Dangerous Immigration Policies Advance in Massachusetts Police Reform Bill
By David Jaroslav | FAIR Take | August 2020
The Massachusetts state legislature has been debating a “police reform” bill for the several weeks. Included in the numerous provisions of multiple versions of the bill have been features that could make the already-bad situation for immigration enforcement in the Bay State dramatically worse.
The solidly liberal Senate rammed its version (S. 2820) through in one lengthy overnight session on July 14, by a vote of 30-7, with all the “yes” votes coming from Democrats. Five Democrats joined two Republicans in opposing the bill, while the two other Republicans voted “present.”
The process in the more moderate House took longer. The bill was first sent to the Ways and Means Committee which received over 3,000 items of written testimony, including testimony from FAIR. Once it passed the Committee and headed to the Floor, House Members considered 200 amendments between July 20 and July 24. The House passed its version of the bill, H. 4886 on July 24 by a vote of 93-66. This is less than the two-thirds supermajority that would be required for an override if Governor Charlie Baker (R) ultimately vetoes the bill.
Despite the twists, turns and marginal changes in details, each version of the bill would:
- Give open-borders groups appointments to new statewide oversight boards and thus the ability to refashion police objectives to protect illegal aliens, including but not limited to punishing law enforcement and corrections officers who cooperate with federal immigration authorities;
- Act as an open door for unaccountable unelected entities to potentially impose dangerous sanctuary policies administratively, without the accountability of going through the legislature;
- Go way beyond simply creating certification requirements and allow oversight boards to create one-size-fits-all policies that end the ability of local communities to set their own law enforcement priorities;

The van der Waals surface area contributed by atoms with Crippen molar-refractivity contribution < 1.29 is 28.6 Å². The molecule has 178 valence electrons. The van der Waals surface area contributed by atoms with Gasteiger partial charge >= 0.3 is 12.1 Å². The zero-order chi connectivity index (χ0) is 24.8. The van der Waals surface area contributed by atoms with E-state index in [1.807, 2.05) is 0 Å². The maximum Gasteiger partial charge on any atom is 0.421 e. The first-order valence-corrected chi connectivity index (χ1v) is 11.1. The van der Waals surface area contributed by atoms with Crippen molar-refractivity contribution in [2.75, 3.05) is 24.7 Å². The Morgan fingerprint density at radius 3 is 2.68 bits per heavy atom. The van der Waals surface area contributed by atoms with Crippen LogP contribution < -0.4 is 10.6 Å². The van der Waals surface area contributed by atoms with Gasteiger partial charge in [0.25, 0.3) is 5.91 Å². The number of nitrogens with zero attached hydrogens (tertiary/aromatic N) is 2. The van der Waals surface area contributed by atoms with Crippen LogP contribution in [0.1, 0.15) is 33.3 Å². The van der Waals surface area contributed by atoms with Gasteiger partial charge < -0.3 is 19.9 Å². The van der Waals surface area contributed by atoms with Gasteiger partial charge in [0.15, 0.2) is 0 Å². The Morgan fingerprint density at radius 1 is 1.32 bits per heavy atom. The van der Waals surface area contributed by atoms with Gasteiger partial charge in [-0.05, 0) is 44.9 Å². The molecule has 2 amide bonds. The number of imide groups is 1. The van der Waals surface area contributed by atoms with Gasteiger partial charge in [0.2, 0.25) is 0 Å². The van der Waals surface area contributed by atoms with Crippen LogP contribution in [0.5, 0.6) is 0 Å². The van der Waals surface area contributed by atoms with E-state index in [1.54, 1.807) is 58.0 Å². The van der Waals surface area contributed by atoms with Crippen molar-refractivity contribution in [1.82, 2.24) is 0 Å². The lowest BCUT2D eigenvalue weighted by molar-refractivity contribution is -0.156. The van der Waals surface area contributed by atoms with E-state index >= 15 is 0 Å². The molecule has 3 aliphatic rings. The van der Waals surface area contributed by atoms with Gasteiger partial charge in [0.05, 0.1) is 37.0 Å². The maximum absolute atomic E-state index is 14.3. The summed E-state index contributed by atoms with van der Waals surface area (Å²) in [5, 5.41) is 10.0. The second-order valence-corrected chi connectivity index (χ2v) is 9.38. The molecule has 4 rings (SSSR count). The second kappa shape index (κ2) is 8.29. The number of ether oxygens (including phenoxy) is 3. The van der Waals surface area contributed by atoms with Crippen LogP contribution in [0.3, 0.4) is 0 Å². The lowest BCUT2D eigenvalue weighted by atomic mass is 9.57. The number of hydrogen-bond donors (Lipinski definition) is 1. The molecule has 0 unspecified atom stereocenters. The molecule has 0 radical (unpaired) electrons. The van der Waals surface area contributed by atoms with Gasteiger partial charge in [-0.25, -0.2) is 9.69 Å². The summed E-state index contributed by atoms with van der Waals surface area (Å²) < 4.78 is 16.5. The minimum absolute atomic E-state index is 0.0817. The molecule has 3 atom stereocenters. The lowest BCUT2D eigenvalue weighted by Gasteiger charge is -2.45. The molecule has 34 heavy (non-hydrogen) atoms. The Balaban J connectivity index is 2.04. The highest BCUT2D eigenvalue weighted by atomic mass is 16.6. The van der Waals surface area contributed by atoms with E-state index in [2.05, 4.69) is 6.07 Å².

- Shield and protect criminal aliens by making a person’s immigration status a factor in whether an officer could be penalized for “misconduct” based on “bias;”
- Unnecessarily restrict the information that schools can provide to law enforcement officials; and
- Impede communication and collaboration between local law enforcement and federal enforcement officials, particularly with respect to facial recognition information from the Registry of Motor Vehicles.
Law enforcement officials have strongly come out against the bill, which they believe will make doing their jobs far more difficult. Yet open-borders groups have also criticized the House’s amended version for not going far enough.
Since the House and Senate passed different versions of their police reform bill, the bills must be reconciled. Each chamber appointed three of its members to a conference committee. The Senate appointed Senators William Brownsberger (D-Belmont), Sonia Chang-Diaz (D-Boston) and Bruce Tarr (R-Gloucester) and the House appointed Representatives Claire Cronin (D-Easton), Carlos Gonzalez (D-Springfield) and Tim Whelan (R-Brewster).
Once the conference committee produces a reconciled bill, called a conference report, it will be voted on by the House and Senate. The conference report cannot be amended and can only receive a final up-or-down vote.
Governor Baker supports the police reform in principle and legislative leaders are trying to ensure the bill doesn’t contain measures he’d oppose. If the bill passed goes beyond the reform measures he supports, he could veto the legislation. It appears at this juncture that the House will not have the votes needed to override his veto.
The legislature was scheduled to adjourn on July 31, but they have extended their formal session to finish this bill and a few others. Exactly when they might adjourn is now unclear.